8 Mac Apps to Embrace Minimalism

We posted earlier this year about how to clean up your Mac, but today I thought it would be interesting to share a selection of applications that can really simplify your Mac experience. While being “minimal” isn’t everything – and nor is it for everyone – it’s a fun exercise to try from time to time.

We’ll be considering applications that help you take notes, use the Dock and Finder less, quickly share files, and search easier. Even if you don’t buy into the minimal philosophy, there may be something that you find very useful!

Notational Velocity

Notational Velocity

Notational Velocity

Let’s start with an application I’m rapidly becoming very fond of. Notational Velocity is a simple utility for storing text notes, searching them, and automatically keeping them in sync with your iPhone and a web service called Simplenote.

If you regularly make text notes, and don’t need anything more powerful with image support, Notational Velocity is an absolute must-see. It’s also completely free.

Developer: Open Source
Price: Free




More of a bookmarklet than a standalone application, Instapaper lets you save a webpage with one click for viewing at a later date. All formatting is stripped away, so you’re left with just the main body and text of the article.

The post can be viewed on your desktop, or automatically synchronised with an iPhone/iPod touch, or Kindle if you prefer.

Developer: Marco Arment
Price: Free



Fluid & Google Docs

Although I’m not completely in love with Google’s interface, there’s something very reassuring about knowing all your data is stored safely on their servers. Using Fluid in combination with Google Docs is a brilliant way to simplify what’s stored on your hard drive, and make your documents accessible from anywhere.

Fluid can essentially create a local application for a particular website, complete with it’s own Dock icon and specific browser instance.

Developer: Todd Ditchendorf
Price: Free




If you’re a writer, WriteRoom is definitely worth giving a try. You may not fall in love with it, but the simplicity and lack of distraction offered is impressive. The interface strips away anything else on the screen, providing you with a virtual “room for writing”.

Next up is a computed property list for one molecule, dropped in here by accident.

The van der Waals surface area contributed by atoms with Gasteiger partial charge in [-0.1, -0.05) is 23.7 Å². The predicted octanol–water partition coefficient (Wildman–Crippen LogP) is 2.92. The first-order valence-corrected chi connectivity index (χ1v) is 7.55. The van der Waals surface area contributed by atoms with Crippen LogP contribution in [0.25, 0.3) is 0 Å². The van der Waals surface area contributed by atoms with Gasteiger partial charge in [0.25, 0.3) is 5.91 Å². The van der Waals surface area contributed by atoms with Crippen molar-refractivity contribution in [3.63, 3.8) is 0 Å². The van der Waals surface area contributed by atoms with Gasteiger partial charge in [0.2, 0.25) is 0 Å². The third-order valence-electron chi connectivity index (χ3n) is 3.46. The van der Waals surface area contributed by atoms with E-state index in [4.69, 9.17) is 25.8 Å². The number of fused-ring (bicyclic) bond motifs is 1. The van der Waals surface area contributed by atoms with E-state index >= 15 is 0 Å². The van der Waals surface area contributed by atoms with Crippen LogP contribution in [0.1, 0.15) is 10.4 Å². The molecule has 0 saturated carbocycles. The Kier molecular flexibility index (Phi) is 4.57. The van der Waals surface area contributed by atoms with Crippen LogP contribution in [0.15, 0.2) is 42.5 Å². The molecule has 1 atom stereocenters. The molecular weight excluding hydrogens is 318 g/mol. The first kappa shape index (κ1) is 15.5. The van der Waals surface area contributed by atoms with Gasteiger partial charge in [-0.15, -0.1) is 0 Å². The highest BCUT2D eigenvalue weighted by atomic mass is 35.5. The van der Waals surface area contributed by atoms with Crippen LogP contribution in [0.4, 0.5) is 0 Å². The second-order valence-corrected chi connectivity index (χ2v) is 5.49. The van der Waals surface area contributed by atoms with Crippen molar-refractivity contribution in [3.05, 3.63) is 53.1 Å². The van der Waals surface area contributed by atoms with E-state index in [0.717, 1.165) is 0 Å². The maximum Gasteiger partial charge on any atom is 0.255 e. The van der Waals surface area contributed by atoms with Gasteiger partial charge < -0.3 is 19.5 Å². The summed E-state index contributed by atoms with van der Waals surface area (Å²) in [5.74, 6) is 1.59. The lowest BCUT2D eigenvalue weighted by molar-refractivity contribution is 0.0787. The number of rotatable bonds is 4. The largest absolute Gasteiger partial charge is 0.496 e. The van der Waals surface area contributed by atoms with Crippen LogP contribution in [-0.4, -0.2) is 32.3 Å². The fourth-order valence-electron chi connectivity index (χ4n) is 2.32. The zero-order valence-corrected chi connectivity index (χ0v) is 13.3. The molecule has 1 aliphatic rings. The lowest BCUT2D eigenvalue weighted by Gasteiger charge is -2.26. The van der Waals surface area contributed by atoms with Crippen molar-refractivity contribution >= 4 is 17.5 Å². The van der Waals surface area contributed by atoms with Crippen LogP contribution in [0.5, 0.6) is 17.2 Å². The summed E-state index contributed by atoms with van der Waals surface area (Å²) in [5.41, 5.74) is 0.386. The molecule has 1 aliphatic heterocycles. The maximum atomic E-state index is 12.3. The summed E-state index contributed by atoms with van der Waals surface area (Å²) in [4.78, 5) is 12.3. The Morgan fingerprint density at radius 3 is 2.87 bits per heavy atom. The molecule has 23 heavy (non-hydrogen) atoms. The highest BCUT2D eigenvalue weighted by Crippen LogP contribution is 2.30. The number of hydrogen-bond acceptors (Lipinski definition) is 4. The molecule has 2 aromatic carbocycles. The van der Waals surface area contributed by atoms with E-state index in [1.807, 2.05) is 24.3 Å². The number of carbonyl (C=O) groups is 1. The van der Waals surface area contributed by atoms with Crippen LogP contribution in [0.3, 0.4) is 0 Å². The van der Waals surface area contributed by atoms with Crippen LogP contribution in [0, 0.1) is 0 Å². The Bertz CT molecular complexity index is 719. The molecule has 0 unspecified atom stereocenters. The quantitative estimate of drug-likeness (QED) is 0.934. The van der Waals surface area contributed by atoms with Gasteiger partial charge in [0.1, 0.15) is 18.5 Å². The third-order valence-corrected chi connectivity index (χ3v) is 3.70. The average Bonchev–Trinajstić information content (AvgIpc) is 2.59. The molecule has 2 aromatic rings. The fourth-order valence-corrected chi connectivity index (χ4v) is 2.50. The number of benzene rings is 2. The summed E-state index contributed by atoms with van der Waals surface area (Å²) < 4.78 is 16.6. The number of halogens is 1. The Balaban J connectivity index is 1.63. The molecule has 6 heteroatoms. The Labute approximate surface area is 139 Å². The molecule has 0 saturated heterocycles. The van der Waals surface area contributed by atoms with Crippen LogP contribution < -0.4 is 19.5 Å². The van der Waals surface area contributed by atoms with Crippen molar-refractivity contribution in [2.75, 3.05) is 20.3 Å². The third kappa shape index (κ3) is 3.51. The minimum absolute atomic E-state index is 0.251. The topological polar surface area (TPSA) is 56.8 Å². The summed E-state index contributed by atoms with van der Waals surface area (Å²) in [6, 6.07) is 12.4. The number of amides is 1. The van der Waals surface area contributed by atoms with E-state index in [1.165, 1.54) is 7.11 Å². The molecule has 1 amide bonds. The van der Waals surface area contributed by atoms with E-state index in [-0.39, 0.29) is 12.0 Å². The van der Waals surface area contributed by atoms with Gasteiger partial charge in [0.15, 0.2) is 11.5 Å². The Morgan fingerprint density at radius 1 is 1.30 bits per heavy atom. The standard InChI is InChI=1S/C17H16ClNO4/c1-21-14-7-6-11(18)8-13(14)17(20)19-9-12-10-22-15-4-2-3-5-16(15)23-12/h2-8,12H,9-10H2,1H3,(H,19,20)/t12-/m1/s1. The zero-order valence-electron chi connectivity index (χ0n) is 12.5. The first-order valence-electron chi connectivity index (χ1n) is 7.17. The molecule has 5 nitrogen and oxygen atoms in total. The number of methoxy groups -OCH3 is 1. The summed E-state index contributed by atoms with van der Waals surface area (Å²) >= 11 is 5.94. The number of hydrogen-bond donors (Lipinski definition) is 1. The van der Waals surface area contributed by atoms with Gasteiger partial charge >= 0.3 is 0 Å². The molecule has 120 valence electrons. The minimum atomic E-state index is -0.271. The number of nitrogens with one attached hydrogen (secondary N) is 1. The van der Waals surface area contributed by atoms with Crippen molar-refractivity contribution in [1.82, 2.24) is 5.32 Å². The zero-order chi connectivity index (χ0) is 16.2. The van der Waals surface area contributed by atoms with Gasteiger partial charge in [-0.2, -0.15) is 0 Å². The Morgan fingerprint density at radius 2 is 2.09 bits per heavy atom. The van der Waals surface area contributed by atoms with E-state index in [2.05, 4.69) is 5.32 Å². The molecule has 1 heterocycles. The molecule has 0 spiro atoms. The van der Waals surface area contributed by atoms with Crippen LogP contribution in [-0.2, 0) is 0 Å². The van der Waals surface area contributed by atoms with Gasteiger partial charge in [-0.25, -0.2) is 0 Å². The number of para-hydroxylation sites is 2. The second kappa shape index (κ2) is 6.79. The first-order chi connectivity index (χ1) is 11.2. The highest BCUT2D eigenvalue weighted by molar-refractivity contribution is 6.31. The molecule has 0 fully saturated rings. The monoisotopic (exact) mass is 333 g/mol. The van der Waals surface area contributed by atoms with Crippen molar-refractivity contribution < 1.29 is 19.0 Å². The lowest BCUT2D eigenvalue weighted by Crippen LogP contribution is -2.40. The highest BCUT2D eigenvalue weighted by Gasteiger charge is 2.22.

It’s possible to create documents directly within the app, or use it to edit text from other software on your Mac.

Developer: Hog Bay Software
Price: $24.99



Quicksilver / LaunchBar

Both of these apps (or the similar Google Quick Search Box) provide a way to quickly search your computer, launch and control applications, or perform various actions on files. It’s a way of interacting with your computer using on the keyboard, stripping out various steps in any particular task.

Although QuickSilver is no longer in development, it’s supported by a large community of Mac users and many different plugins are available.

Price: From Free to $32




My personal approach is to throw away all the disparate instant messaging applications on my system completely – I don’t use IM on a day-to-day basis. The slightly less radical alternative is to use Adium; a functional, all-in-one client for your Mac.

Not only does it work with almost any chat network, the interface is very easy to customise. It only takes a few clicks to have a completely zen-like messaging setup.

Developer: Open Source
Price: Free




Although it may sound unusual to have a video player in this roundup, VLC is a fantastic exercise in simplicity. It’s capable of playing almost any video format you throw at it. All complexity is removed, and you’ll never be asked to install a codec or download an extra piece of software.

Developer: VideoLAN
Price: Free




Another application from Hog Bay Software, TaskPaper is probably the simplest to-do list app you could imagine. It has much in common with Notational Velocity, with a natural interface and a equally well-designed companion iPhone app.

Rather than require you to change the way you work, TaskPaper is versatile enough to be used however you see fit.

Developer: Hog Bay Software
Price: $29.99

Other Minimal Tips

Here are some more useful tips and techniques to follow for keeping your system clean, windows uncluttered, and working space as basic as possible:

  • Hide your Dock – It may feel unusual at first, but gives you more screen estate and is still there whenever you need it!
  • Turn off notifications – You don’t need to hear a “ping” every time an email arrives.
  • Minimise windows into application icon – This became an option in Snow Leopard and made me a happy man. It keeps your Dock completely free from the clutter of minimised windows.
  • Avoid menu bar icons – If you don’t use a particular icon regularly, consider removing it from your menu bar.
  • Use Dropbox – It keeps all your files in-sync with a web server, and makes for a brilliant backup service.
  • Disable OS X features you don’t use – If, like me, you never use Spaces, make sure that it’s disabled. The same goes for Dashboard, Expose, and other similar apps.
  • Use iWork and iLife – I’m a huge proponent for using iWork over MS Office. Also, iLife is so well-integrated with the operating system, it makes managing media incredibly simple.